One poster quotes Littlefair’s recent regurgitation saying IMW (made in Chinese and Canada) is a world leading CNG manufacturer with 1,400 natural gas compressors. He didn’t say their world leading sub-standard compressors are limited to CNG solutions under 150 horse power. The reality is Ariel Corporation ( of Ohio celebrated shipping its 40,000th natural gas compressor last summer and offers horse power options up to 10,000. GE stated at its expo CNG rollout fall of 2012 that they have produced 15,000 natural gas compressors and offer horse power in the 1,000s as well. IMW is far from the world leader that they hold themselves out to be. Even the Argentinean company Aspro has more than 5,000 natural gas compressors in the marketplace according to their website. It’s been rumored for some time now that IMW is for sale by CLNE. IMO it’s because of the horse power and other mechanical limitations of the IMW product.

    Many posters keep saying how big CLNE is. The same thing was said about General Motors (GM) too.

    Does it really give you that much comfort that they have maybe 400 operating natural gas stations when there are at least half a dozen large CNG infrastructure building companies building faster than CLNE and ALL are priced less per GGE?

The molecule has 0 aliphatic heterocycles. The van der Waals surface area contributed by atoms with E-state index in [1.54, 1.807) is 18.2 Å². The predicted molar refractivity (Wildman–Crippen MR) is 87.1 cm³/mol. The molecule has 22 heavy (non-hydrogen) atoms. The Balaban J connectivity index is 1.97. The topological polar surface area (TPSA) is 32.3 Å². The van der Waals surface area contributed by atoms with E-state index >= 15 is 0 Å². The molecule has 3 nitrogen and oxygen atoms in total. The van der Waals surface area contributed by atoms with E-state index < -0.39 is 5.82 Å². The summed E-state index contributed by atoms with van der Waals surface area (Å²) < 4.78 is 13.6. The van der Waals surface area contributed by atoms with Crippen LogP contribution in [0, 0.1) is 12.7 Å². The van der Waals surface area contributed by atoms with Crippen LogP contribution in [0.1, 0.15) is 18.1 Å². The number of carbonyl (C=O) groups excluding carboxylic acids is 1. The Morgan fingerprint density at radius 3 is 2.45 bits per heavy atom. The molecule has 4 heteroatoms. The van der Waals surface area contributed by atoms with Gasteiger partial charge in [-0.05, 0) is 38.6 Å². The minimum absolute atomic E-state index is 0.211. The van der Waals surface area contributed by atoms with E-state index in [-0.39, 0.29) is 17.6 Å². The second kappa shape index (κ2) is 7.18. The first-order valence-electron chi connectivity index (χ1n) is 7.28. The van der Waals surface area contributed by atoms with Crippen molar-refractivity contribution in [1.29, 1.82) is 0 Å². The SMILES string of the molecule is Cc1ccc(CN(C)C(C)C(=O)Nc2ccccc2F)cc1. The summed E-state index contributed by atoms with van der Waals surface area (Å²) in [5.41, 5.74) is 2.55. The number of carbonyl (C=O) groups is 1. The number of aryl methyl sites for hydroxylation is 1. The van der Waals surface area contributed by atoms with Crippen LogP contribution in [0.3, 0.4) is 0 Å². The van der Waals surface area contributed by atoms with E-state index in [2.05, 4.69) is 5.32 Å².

Oh and for the posters that don’t understand the scrutiny the EPA is putting on trucking companies and the rest of the industry. Just because you don’t understand it or don’t like it doesn’t mean it’s not a factor LNG if forced to go to a closed system WOULD CEASE TO EXIST because it would be cost prohibitive. The EPA is increasing fugitive emissions focus on Methane. LNG trucks are an open system meaning they vent to the atmosphere. CNG trucks are a closed system, they do not vent to the atmosphere.

    One can bury one’s head in the sand but that doesn’t mean the short comings of LNG doesn’t exist. True CLNE sells a lot of CNG, but the heavy weight of the fiscal LNG anchors are simply too much for the CNG life rafts to keep CLNE afloat under the status quo I believe.

  • Report this Comment On February 07, 2014, at 9:52 AM, fourlagers wrote:

    Who are you going to believe more? Jason or some anonymous poster? They both have something to gain financially by convincing you of their positions, but only one's credibility is on the line. Upside has already accomplished the damage that short sellers wanted. Among them who will care if he/she was mostly wrong in the long run? And, if Upside's credibility wanes, they'll just come back with some other anonymous name.